Mercedes was re-releasing the Maybach, a German luxury car that was popular in the 1930s and that the Sunday Times called “the Nazis’ favorite limousine.” Prominent British figures were lining up to place orders. Winnett had a list of names, including a member of the House of Lords.

Many years later, a private investigator named John Ford publicly revealed his long career working for the Sunday Times. He said he had rifled through people’s garbage and surreptitiously gained access to the bank, phone and company records of public figures.

In a 2018 interview with the Guardian, Ford spoke regretfully about his work for a June 2002 article revealing the Maybach buyers. Winnett’s article is the only one that fits that description. But because the original article is not readily available online, it has not been linked publicly to him.

In the Guardian interview, Ford said he had called the Mercedes dealer and, in a fake accent, claimed to be a German key fob manufacturer who needed to see a list of buyers so he could confirm the spellings of their names. The man on the other end of the line was fired after the article ran, he said.

Lewis became business editor in 2002, a few months after the Maybach article ran, and became Winnett’s boss.

In 2004, Lewis pulled another business reporter aside after the regular Tuesday editorial meeting and gave him an assignment, according to the reporter, Koenig.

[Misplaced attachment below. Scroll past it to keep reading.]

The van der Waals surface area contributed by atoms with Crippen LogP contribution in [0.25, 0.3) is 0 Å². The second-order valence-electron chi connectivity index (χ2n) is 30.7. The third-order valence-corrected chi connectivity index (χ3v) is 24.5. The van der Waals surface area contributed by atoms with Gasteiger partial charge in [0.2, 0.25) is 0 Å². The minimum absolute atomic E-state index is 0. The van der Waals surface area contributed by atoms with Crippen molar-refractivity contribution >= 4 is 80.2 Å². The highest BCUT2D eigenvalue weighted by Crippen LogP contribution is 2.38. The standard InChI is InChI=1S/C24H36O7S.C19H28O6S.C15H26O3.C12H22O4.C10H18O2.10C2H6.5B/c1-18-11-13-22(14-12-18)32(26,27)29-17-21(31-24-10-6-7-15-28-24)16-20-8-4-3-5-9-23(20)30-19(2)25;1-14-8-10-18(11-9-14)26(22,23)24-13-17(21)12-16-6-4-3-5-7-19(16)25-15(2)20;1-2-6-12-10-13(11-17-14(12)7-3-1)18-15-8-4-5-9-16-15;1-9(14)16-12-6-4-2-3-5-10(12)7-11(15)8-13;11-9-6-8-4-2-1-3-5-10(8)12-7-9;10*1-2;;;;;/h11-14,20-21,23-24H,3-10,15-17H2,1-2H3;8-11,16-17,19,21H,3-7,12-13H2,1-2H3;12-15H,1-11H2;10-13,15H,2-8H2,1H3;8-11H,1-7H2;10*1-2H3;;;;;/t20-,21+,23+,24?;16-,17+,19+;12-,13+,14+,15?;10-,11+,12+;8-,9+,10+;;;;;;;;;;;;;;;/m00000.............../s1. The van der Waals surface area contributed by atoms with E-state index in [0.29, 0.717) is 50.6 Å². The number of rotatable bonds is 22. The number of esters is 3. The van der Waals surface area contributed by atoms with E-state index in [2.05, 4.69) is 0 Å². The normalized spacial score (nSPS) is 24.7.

Koenig recalled in an interview with the New York Times that Lewis told him to look into conversations between two businesspeople involved in the possible sale of a retail chain. Koenig said he was given copies of phone records – he believes by Lewis himself.

“My understanding at the time was that they had been hacked,” Koenig said.

Armed with the records, Koenig said, he persuaded one of the businesspeople, Stuart Rose – who was then CEO of the retailer, Marks & Spencer, and is now a member of the House of Lords – to give him an interview to explain the calls.

The June 2004 article by Koenig contains down-to-the -minute details of Rose’s phone calls. The article did not say where the information had come from.

Koenig said he was almost certain that Lewis edited the article himself.

Lewis wrote a first-person article that same day about Rose and his role in a possible Marks & Spencer deal. In it, Lewis describes personally getting the tip to look into the deal and refers to the phone calls. “I am told Rose started Friday, May 7, with a call to his public relations adviser,” Lewis wrote.

And in a separate article also written by Lewis and published that day, he takes note of the precise timing of another phone call.

Days later, Marks & Spencer announced that Rose’s phone records had been hacked.

Lewis has said little over the years about the phone hacking scandal. When he has discussed it, he has presented himself as someone who cooperated with the authorities and helped News Corp root out wrongdoing.

“My role was to put things right, and that is what I did,” he told the BBC in 2020.

This article originally appeared in {a href=””}The New York Times{/a}.